Melissani Lake is a place of timeless beauty. Located near Karavomilos village, Melissani Lake is probably the most popular attraction in Kefalonia.
Surrounded by dense forestry, slope down to a natural piece of art in Kefalonia’s subterranean world and let your footsteps guide you to the cave of the nymphs. Beautiful waters with changing shades of blue as the sun sets, honey-like brown walls and countless stalactites will take your breath away and travel you to another, mythical and magical world.
In the 1962 excavations, quite a few oil lamps, plates and figures were discovered depicturing the god Pan and several nymphs. Legend has it that the Cave of Melissani was the very spot where one of those Nymphs, Melissanthi (or Melissani), drowned after being rejected by the god Pan.
Lake Melissani has an absolute invisible specialty, which sounds pretty strange. The lake water is brackish, a mixture of sea water and sweet water. The cave is about 500m from the sea, and the water level is a meter higher than sea level, and the brackish water rises from a 30m deep cave system on one side of the cave and flows silently to the other end of the cave, flowing through narrow crevices into the sea. The water reappears in Katavothres area, on the other side of the Island. This was discovered by dye tracing experiments in 1959.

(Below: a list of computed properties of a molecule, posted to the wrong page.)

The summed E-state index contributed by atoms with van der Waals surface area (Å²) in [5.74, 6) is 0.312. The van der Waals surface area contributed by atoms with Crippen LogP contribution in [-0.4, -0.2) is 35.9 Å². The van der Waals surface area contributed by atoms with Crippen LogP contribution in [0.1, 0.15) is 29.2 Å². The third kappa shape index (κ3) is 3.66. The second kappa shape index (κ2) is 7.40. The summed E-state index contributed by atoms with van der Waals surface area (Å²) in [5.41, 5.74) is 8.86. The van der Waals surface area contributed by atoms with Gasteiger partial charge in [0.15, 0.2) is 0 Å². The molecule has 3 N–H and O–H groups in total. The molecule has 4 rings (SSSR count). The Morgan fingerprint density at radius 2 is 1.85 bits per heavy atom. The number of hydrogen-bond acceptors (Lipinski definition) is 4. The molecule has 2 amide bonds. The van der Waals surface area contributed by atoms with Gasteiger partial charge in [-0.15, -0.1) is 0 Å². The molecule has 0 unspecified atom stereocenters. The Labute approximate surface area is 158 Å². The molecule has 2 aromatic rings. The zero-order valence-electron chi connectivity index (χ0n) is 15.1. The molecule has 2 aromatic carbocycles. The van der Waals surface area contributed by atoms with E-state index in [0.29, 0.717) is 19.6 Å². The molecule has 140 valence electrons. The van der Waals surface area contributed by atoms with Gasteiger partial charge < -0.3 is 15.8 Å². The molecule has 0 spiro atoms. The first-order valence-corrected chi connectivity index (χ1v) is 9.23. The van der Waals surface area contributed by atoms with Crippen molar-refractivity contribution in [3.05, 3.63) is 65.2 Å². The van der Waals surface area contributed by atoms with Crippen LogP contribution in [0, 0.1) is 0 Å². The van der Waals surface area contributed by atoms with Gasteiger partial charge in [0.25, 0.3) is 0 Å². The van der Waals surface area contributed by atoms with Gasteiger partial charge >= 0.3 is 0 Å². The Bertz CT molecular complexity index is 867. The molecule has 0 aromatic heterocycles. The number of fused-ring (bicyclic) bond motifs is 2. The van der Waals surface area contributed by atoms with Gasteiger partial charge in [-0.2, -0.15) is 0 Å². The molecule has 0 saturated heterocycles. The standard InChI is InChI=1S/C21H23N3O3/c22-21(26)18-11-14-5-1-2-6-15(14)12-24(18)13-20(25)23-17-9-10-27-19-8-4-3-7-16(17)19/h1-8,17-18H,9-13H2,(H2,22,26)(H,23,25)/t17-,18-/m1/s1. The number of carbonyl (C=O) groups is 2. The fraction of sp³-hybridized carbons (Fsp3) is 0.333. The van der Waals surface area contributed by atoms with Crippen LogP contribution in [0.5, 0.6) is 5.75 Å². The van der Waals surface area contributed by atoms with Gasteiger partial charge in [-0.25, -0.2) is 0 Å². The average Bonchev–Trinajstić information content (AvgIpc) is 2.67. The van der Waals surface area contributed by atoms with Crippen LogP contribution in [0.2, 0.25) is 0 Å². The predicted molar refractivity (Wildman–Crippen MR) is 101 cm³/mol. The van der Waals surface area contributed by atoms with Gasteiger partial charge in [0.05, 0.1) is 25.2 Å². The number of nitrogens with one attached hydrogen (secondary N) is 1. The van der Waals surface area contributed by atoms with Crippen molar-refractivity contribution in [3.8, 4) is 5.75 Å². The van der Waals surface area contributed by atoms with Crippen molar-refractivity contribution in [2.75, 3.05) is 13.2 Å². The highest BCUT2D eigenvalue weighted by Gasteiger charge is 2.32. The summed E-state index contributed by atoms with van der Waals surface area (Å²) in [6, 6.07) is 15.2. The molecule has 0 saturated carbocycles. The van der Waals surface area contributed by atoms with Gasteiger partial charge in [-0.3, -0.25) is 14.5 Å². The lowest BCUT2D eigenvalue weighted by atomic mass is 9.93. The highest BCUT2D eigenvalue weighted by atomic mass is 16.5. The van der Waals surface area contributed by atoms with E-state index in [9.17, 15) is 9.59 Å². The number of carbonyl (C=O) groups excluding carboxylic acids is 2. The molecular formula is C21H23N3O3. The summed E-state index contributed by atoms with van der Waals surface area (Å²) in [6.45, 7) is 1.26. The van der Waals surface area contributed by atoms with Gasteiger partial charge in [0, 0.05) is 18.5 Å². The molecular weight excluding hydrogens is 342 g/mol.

Melissani cave-lake gives off a rum appeal, as inside the ‘B’-shaped cave is a lake that has a small island, as well as trees and forests surrounding it. Its two chambers, one sun-lit and the other dark and ominous covered with stalagmites, algae and moss, create a unique and unforgettable picture.
Read also: Drogarati Cave, an extraordinary natural wonder in Kefalonia